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Welcome back to our series on using WordPress for eCommerce. In the first installment, we looked at the different types of eCommerce sites and customer scenarios that you are most likely to encounter. In this article, we are going to look at some favorable eCommerce plugins for WordPress and discuss their basic installation. In the next article we will take an in-depth look at the settings you need to be aware of; and then finally, in the last article, we will discuss how to add products and variants to your eCommerce site.
Before we get ahead of ourselves, let’s get back to the task at hand and look at some of the plugins available.
WooCommerce has more than 2 million downloads to date, as well as a high approval rating, which makes it a leading WordPress eCommerce plugins. WooCommerce features a suite of tools to help you build and run your online business. Out of the box, WooCommerce offers the following features:
- PayPal standard gateway
- Payment options such as cash on delivery (COD), check and bank transfer
- Google Analytics
- Ability to customize to fit your store needs
- Basic shipping options
- Ability to add premium extensions for options such as FedEx, UPS, USPS, and others.
- Inventory management
- Numerous other Features
- Compatibility with any WordPress theme
Known as the original WordPress eCommerce plugin, WP eCommerce has greatly improved its product offering to return to their position as a viable and leading option for WordPress eCommerce. In addition to a website overhaul, the product has been enhanced while still maintaining its user-friendly format for setting up a working eCommerce store. While it shares many of the features that can be found in WooCommerce (as well as most eCommerce plugins), it does offer a few distinctive features:
- Membership and subscription extension
- Premium support
- Automated marketing
- Built in coupon management
- Multi-lingual support
Originally launched in 2008, Cart66 (originally called PHPurchase) was one of the first eCommerce plugins available exclusively for WordPress. It has evolved from its humble beginnings to a sophisticated plugin that features a cloud-based, managed hosting solution within its offering. Features of this product are similar to the aforementioned plugins; but include a few differentiators:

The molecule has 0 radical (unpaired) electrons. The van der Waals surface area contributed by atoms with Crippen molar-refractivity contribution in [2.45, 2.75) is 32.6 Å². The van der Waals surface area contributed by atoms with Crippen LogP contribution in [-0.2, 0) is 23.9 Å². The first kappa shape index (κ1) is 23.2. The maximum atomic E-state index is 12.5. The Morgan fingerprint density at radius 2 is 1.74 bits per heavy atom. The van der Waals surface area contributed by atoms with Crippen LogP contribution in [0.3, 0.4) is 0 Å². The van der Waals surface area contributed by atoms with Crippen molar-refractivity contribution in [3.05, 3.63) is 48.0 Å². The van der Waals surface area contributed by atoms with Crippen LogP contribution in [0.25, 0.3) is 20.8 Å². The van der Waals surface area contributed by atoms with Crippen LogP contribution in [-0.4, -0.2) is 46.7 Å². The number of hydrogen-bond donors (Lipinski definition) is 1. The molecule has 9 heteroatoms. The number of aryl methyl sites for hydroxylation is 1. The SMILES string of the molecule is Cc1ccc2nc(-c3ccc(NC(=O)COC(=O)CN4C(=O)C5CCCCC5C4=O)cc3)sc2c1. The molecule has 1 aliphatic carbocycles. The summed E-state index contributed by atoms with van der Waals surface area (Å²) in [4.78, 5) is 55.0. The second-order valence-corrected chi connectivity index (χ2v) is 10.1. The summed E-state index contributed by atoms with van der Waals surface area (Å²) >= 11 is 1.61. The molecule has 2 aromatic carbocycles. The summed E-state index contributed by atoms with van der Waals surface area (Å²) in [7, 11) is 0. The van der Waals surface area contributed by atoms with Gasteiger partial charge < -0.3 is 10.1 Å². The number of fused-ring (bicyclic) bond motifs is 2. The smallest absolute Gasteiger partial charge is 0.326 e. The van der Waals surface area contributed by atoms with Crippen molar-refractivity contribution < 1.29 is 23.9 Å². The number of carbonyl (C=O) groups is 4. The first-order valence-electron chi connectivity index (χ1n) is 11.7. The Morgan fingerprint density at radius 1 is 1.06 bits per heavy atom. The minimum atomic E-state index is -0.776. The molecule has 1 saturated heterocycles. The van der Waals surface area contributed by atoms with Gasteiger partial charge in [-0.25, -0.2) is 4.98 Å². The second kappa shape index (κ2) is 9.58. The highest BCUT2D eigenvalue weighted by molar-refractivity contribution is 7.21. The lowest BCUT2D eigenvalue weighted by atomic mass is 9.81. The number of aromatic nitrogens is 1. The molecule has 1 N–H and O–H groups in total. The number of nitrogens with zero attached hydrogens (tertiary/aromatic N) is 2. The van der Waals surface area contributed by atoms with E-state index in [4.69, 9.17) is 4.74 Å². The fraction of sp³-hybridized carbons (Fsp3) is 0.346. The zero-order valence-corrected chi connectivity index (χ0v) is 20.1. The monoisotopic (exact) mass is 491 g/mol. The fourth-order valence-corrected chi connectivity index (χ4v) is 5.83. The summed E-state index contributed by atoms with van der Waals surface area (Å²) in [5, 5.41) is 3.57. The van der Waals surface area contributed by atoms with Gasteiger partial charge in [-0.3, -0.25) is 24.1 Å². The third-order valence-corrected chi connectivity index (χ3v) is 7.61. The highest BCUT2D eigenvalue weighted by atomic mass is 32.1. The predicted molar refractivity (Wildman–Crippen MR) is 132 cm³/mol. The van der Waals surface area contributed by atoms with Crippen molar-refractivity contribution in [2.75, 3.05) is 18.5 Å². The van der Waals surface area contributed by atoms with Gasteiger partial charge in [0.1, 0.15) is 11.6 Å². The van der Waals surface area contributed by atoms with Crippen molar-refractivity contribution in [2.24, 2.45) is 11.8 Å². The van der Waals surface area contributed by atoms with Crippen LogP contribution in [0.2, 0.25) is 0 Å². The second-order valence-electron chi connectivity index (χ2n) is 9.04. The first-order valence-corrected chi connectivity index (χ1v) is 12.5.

- Sell services
- Sell digital products via Amazon S3 integration
- Affiliate platform integration
Shopp, like Cart66, also launched in 2008 as one of the first eCommerce options for WordPress. Today, Shopp is free to use, and is developed and maintained by a community of volunteers including Jonathan Davis (no relation), the head of web design and development studio Ingenesis Limited.
Shopp has long been considered a very stable plugin and among its defining characteristics includes a suite of API tools.
Shopp is a free plugin, though there’s also a premium version available, which includes a premium support model.
Easy Digital Downloads
Easy Digital Downloads is one of the 60 or more plugins developed by coding guru, Pippin Williamson. As the name suggests, this free plugin is designed for selling downloadable products. This is the go to plugin if you are looking to sell digital products, such as eBooks, whitepapers, music, or any other product that would be exclusively available as a download. Among its more common attributes, users can also utilize more unique features:
- User purchase history and ability to redownload files
- Integration with major gateways such as PayPal and Stripe
- Multi-lingual support
- Email newsletter integration
Installing a shopping cart plugin
The method of installing an eCommerce plugin is no different than installing any other plugin, whether it’s by direct install from the repository within your WordPress site or by downloading the plugin directly to you computer and then uploading it to your site.
The key difference, however, is what happens after you install and activate the plugin. Most, if not all, eCommerce plugins have an option to install a number of pages as the first step in setting up your online store. The pages that are required for proper eCommerce functionality are Cart, Checkout, My Account, and Shop.
If you fail to install these pages, you won’t be able to offer customers the base functionality they have come to expect from an online retailer.
Once installed, you’ll see a new link in your dashboard for the plugin you’ve selected. Hovering over the link will allow you to configure (or view) some useful information—such as a comprehensive list of your orders, what coupons you have used or are currently offering, reports, and settings.
In the next article, we’ll discuss the settings involved in setting up your eCommerce site and help you walk through the struggles faced by many newcomers to the eCommerce industry. By having a solid understanding of the different settings, you’ll avoid making a rookie mistake that could end up causing you both grief and sales down the road.
Did we miss your favorite WordPress eCommerce plugin? If so, let us know in the comments below.